In today’s climate of misinformation, it’s easy to mistake the lines between fact and fiction. When it comes to post-traumatic stress (PTS), there are no shortage of myths surrounding the condition. With the prominence of PTS in our service members, it’s necessary to separate fact from fiction and help the general public better understand the condition. Here are a few of the most common myths about PTS:
Myth #1: Post-Traumatic Stress Is Strictly A Military Condition
It is easy to understand this common confusion. The majority of news articles about PTS these days often seem to relate solely to military personnel. There’s a frequent connection because PTS is often called a signature wound of Operation Iraqi Freedom (OIF) and Operation Enduring Freedom (OEF). Because of that, PTS more commonly affects military personnel than the general population. According to the U.S. Department of Veterans Affairs, 11-20 of every 100 service members from OIF and OEF will suffer from some form of PTS. That’s higher than the 7-8 of every 100 Americans who are estimated to suffer PTS at least once in their lives. So while there is a difference in the numbers, there are still many Americans who have, or will, suffer from PTS unrelated to combat.
Myth #2: Post-Traumatic Stress Is A Sign Of Weakness
This is something the Department of Defense has been working to dispel as PTS becomes more prominent among service members. To put it plainly, as former Army Surgeon General LG Eric Schoomaker said in 2008, “This is a normal reaction to a very serious set of events.” Post-Traumatic Stress has been exaggerated as a strange, abnormal circumstance when it is simply a human reaction, which can combine anxiety, flashbacks, and uncontrollable thoughts about the traumatic experience. PTS is, if anything, a sign of humanity.
Myth #3: Symptoms of PTS Are Experienced Immediately After A Trauma
Post-traumatic stress does not always set in as soon as a traumatic event takes place. It can take time for symptoms to present themselves. As the Mayo Clinic explains, “symptoms may start within one month of a traumatic event, but sometimes symptoms may not appear until years after the event.” This is part of what makes PTS tricky, there’s no definitive timetable for when to expect symptoms to appear. Two people could experience the same traumatic event, and one could begin exhibiting symptoms a month later. The other may not exhibit symptoms for years, or may never. Everyone has a different threshold for trauma.
Myth #4: People Who Suffer From PTS Are Violent
This myth is a big one, and very important to clarify. PTS is not an aggression-based diagnosis, it is one of anxiety or fear. There’s a societal misconception that those who suffer from mental health conditions are dangerous, but mental health conditions alone do not provoke violence. In a 2014 study, the percentage of PTS patients who exhibited violent behavior more than tripled when alcohol was involved. This shows a connection, which is clear when compared to studies of alcohol and crime/violent behavior. Though symptoms of PTS may include anger or agitation, they do not define the identity of the person suffering and may only manifest occasionally as symptoms.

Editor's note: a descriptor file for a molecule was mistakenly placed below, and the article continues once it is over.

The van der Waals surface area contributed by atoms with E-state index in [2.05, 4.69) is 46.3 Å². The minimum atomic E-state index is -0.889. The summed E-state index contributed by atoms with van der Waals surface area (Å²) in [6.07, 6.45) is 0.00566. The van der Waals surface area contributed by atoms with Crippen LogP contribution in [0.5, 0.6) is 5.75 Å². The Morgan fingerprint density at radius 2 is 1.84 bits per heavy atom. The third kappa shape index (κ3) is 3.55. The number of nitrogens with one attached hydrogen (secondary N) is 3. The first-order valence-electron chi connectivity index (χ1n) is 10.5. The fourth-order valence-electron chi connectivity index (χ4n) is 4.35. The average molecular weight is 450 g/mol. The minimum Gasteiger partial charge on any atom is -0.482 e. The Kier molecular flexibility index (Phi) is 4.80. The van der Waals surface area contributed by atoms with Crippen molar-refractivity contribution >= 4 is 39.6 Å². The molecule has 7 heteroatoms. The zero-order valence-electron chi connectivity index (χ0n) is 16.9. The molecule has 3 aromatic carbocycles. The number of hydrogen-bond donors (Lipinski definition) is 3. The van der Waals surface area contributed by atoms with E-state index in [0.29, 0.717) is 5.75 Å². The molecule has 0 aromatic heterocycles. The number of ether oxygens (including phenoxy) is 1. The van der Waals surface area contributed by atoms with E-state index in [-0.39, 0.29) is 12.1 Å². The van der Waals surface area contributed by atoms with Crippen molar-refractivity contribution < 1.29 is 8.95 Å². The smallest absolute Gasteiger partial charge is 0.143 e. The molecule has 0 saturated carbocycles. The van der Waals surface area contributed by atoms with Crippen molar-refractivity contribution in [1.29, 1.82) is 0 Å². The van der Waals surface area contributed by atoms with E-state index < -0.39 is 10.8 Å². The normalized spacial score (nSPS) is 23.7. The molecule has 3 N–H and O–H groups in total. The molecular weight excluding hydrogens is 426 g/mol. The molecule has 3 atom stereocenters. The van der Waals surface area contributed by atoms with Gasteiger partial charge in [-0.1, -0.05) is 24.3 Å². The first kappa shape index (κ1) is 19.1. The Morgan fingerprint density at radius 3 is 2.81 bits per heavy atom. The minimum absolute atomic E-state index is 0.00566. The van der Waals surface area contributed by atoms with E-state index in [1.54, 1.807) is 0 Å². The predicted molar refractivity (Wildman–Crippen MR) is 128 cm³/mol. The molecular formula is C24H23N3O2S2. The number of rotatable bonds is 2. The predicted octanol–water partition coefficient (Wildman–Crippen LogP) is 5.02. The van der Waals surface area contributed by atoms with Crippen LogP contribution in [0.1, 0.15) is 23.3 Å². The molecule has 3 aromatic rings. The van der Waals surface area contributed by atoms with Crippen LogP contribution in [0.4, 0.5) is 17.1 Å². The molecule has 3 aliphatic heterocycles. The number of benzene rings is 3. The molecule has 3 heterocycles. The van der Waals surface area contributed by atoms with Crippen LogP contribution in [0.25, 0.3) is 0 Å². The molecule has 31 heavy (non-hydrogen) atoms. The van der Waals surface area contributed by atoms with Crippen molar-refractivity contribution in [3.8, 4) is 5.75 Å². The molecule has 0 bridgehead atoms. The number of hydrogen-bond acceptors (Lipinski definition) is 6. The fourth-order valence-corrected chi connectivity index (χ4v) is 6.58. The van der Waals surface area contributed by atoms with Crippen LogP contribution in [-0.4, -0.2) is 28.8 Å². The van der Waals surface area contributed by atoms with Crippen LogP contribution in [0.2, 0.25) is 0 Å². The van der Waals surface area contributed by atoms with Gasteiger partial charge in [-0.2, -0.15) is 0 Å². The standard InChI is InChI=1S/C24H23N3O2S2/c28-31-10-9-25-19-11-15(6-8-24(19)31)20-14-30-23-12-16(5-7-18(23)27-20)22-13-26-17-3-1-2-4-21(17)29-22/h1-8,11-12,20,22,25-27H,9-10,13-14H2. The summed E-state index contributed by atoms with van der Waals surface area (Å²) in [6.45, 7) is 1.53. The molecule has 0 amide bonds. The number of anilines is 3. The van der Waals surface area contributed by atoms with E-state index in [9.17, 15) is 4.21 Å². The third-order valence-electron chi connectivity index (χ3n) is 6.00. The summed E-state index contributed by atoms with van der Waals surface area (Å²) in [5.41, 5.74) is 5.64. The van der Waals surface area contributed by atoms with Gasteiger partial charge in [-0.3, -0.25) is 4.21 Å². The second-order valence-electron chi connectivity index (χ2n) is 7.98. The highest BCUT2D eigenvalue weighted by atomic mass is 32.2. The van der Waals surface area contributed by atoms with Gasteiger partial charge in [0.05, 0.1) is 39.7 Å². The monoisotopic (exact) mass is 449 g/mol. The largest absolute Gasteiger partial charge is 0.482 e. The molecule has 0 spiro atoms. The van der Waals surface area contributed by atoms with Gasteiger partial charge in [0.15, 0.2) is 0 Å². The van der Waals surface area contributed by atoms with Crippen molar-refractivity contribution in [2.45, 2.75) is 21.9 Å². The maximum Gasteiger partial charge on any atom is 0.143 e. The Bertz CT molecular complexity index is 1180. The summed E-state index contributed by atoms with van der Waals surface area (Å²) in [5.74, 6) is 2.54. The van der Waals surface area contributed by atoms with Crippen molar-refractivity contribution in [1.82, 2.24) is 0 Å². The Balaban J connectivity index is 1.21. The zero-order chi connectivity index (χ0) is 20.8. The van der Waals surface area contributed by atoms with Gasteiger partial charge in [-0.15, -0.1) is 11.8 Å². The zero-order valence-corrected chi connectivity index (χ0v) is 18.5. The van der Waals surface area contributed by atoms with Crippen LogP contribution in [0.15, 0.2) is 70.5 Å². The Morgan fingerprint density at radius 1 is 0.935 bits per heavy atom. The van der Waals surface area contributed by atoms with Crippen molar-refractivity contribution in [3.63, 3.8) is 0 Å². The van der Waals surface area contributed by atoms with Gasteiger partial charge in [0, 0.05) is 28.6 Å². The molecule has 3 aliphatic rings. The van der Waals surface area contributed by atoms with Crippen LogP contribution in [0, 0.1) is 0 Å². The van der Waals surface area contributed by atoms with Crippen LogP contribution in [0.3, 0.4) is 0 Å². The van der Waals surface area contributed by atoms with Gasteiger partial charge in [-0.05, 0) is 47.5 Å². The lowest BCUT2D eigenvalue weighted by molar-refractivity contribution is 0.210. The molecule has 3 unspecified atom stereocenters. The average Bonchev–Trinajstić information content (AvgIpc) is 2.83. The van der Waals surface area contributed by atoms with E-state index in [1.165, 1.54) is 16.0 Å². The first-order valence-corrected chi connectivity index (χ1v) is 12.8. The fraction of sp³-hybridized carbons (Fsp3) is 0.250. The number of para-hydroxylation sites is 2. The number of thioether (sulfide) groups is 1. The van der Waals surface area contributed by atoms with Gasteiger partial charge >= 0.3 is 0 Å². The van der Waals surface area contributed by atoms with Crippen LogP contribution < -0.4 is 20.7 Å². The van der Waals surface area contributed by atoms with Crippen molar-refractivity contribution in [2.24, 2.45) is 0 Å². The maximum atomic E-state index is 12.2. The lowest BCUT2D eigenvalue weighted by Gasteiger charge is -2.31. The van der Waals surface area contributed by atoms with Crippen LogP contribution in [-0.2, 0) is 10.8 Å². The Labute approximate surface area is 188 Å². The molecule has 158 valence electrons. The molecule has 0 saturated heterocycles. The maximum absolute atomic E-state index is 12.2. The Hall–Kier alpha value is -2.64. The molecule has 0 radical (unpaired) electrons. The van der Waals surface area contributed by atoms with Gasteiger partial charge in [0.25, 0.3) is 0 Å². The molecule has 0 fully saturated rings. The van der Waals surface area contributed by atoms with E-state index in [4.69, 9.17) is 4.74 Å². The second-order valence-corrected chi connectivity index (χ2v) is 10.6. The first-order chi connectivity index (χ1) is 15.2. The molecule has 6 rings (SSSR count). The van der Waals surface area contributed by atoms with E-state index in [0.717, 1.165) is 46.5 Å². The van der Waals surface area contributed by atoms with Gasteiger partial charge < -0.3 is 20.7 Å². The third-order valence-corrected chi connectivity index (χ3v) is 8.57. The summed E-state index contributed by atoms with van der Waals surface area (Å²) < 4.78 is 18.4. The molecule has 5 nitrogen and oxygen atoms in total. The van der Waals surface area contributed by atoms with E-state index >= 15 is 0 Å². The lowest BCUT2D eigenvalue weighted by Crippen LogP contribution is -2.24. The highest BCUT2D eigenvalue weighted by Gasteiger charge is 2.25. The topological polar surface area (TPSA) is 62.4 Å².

Myth #5: There’s No Treatment For PTS
Contrary to what some may believe, there are treatments for PTS. Every case is unique, with different degrees of intensity, so there’s no singular treatment for all PTS patients. There are, however, a number of different ways which PTS can be treated. Medications are utilized in some cases to treat PTS, as are various forms of therapy. These treatments can include art therapy, occupational therapy, and eye-movement desensitization and reprocessing, to name a few. While the term “cure” tends not to be used, successful treatments of PTS eliminate many of the symptoms which paralyze those suffering.
Our Intrepid Spirit Centers, built on military bases around the country, are specially equipped to treat PTS and other invisible wounds of war such as traumatic brain injury. These centers are satellites to the National Intrepid Center of Excellence (NICOE), which opened in 2010. NICoE was designed to bring physicians and therapists together under one roof to develop an interdisciplinary model of care which is continued at the Intrepid Spirit Centers. Learn more about our cause and contribute today to help us fight the invisible wounds of war.
Posted on July 23 2018 in Blog